“We know more about the icons painted in Russia in the Middle Ages than those painted a hundred years ago. While medieval icons are exhibited prominently in museums, later icons are often marginalized. Yet these late icons are tremendously eloquent as testimony of a continuity between extraordinarily old spiritual traditions and modern secularized beliefs,” says Heller.

The Bigazzi collection emphasizes icons that would have been more readily found in humble homes, rather than the larger and more codified images created in large workshops for churches and public shrines. The works to be shown at The Gallery at ABS likely were displayed in a family’s most important room, in the so-called “beautiful corner,” typically the northeast corner of a room furnished with a special table, oil lamps, and benches for respected guests. These icons would have been placed outside as well, however, over the front door, above the gates to the yard, in barns, and in outhouses to protect the animals. Wooden posts with icons were even set alongside roads and in wooded areas. The ubiquity of icons in Russian life was noted by the French 19th-century critic and poet Théophile Gautier in the course of his travels:

“Above all, icons, sheathed in silver gilt, cut away to reveal the face and hands, which glitter from the reflected light of the lamps always lit before them, remind you that you are not in Paris or London, but in Orthodox Russia, Holy Russia.”

Photographs drawn from the collections of the New York Public Library will provide evidence of how icons were displayed at the closing decades of the 19th century and in the early 20th century.

The icons in the Bigazzi collection portray themes unique to Russian Orthodoxy. In a section of the exhibition devoted to icons portraying Russian saints, one of the works on view depicts St. John the Precursor, known to westerners as St. John the Baptist. Traditionally portrayed in the guise of an ascetic hermit, St. John the Precursor was so highly venerated by the Russian people that seven days of the ecclesiastical year were dedicated to his memory. In this icon, St. John’s left hand holds a chalice in which the infant Jesus lies, surrounded by bright red, hatched stripes evoking the blood of Christ’s sacrifice, poured out for the salvation of mankind.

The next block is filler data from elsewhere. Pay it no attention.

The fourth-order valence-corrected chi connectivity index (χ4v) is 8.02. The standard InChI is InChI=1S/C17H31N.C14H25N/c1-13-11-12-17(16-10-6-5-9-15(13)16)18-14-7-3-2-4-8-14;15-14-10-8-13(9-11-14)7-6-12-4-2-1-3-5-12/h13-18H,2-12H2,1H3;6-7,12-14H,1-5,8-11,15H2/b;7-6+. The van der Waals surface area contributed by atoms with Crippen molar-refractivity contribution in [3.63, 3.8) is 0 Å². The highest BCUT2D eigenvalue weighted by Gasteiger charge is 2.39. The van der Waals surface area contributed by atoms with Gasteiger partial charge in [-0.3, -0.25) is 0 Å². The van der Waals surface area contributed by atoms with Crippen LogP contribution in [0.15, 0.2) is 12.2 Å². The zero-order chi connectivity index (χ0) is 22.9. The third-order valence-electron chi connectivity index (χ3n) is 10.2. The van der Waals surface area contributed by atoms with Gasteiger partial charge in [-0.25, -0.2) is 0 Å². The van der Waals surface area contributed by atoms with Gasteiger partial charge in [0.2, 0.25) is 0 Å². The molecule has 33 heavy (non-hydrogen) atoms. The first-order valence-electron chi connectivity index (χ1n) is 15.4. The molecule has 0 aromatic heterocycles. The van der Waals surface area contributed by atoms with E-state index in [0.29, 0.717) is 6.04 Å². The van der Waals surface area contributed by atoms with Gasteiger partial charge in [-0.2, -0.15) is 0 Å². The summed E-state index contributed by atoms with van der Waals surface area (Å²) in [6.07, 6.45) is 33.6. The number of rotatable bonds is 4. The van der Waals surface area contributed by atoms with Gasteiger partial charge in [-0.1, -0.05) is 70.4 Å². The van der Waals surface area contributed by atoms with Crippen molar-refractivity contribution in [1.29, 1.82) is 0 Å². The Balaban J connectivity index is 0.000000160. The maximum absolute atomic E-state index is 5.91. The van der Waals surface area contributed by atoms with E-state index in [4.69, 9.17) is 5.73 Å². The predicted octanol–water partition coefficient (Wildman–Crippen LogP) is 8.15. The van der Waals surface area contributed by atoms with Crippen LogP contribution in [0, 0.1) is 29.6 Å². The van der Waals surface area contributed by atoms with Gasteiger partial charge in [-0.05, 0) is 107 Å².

Also in this section is an early 19th-century icon of Saint John the Theologian, venerated in the West as John the Evangelist. As if to emphasize its sanctity, the artist has employed centuries-old Byzantine pictorial conventions that would have been instantly familiar to the faithful: framed against a flat gilded surface, St. John raises his fingertips to touch his closed lips–a symbol of silence—as an angel, perched on shoulder, leans into his ear as if revealing the mysteries of divine wisdom. St. John is oversized in scale and drawn in the active, almost agitated, linear manner typical of the old style.

Other sections of the exhibition also highlight types of iconography found only to Russian Orthodox worship, among them various Feast Day icons, Mother of God variations and portrayals of Christ Pantocrator.

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Published in: on July 8, 2003 at 1:25 am  Leave a Comment